Turin FF: Medal of Honor a post-communist dramatic comedy
by Gabriele Barcaro
The first to realize that Romania’s Calin Peter Netzer was a great actor’s director was the jury of the 2003 Locarno Film Festival, which presented the Silver Leopard to the two stars of his feature debut, Maria. Six years after what became a triple win (the film also won the Special Jury Prize), Netzer’s talent is further confirmed in second film, Medal of Honor [+see also:
film profile], in competition at the Turin Film Festival.
The subject matter is that which many Romanian hits of recent years have tackled: mostly the impenetrable logic of bureaucracy, as well as the squalor of post-communist daily life (here, 1995 Romania) and great solitude. Ion (a monumental Victor Rebengiuc) is a lonely man, even though he wakes up every morning to his wife. Nina. But she has shut herself off in indifferent silence: one commiserating look from him is enough to curtail any attempt at conversation.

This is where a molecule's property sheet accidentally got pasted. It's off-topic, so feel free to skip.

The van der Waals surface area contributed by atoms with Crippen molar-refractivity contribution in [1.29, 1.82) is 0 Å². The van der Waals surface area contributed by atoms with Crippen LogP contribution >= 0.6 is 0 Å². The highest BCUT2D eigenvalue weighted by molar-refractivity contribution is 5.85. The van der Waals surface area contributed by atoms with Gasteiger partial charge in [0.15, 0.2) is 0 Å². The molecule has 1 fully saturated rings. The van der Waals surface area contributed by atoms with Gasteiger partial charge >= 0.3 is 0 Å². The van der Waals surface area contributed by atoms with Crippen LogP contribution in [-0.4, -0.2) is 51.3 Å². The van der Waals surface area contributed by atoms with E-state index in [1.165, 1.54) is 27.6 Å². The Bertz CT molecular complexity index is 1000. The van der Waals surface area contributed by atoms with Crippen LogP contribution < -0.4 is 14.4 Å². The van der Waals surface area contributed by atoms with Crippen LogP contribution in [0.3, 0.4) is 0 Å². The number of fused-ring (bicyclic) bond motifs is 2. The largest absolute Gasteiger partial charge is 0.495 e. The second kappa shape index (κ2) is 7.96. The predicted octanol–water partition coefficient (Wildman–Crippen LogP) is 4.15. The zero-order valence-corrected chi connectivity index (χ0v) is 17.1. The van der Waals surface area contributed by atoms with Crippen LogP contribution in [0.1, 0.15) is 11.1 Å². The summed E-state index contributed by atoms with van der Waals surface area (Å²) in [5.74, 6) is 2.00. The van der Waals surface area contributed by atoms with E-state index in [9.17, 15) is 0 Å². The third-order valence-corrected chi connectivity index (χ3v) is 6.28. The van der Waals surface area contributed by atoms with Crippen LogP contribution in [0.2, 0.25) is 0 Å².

They also have a son, Cornel, but he lives in Canada and has never forgiven his father for having reported him to the police in an attempt to keep Cornel from leaving the country.
When the postman tells him that the government has sent him an official letter, Ion thinks they want to cut his already miserable pension. Instead, the Minister of Defence, 50 years after the end of WWII, is giving him the medal of honor of the title. But why? Ion has no idea, but he know it could be an opportunity to redeem himself in the eyes of his family, and thus digs through his memory to unearth possible anti-fascist deeds.
Far from the formal radical style of the other Romanian title at Turin, Corneliu Porumboiu’s Police, Adjective [+see also:
interview: Corneliu Porumboiu
film profile], Netzer's film (written by Tudor Voican) is a dramatic comedy that has taken much from Italian neorealism – in particular, De Sica’s Umberto D., the father of all film portraits of old men humiliated by society – whose main strength is the performance of its extraordinary lead actor.
(Translated from Italian)
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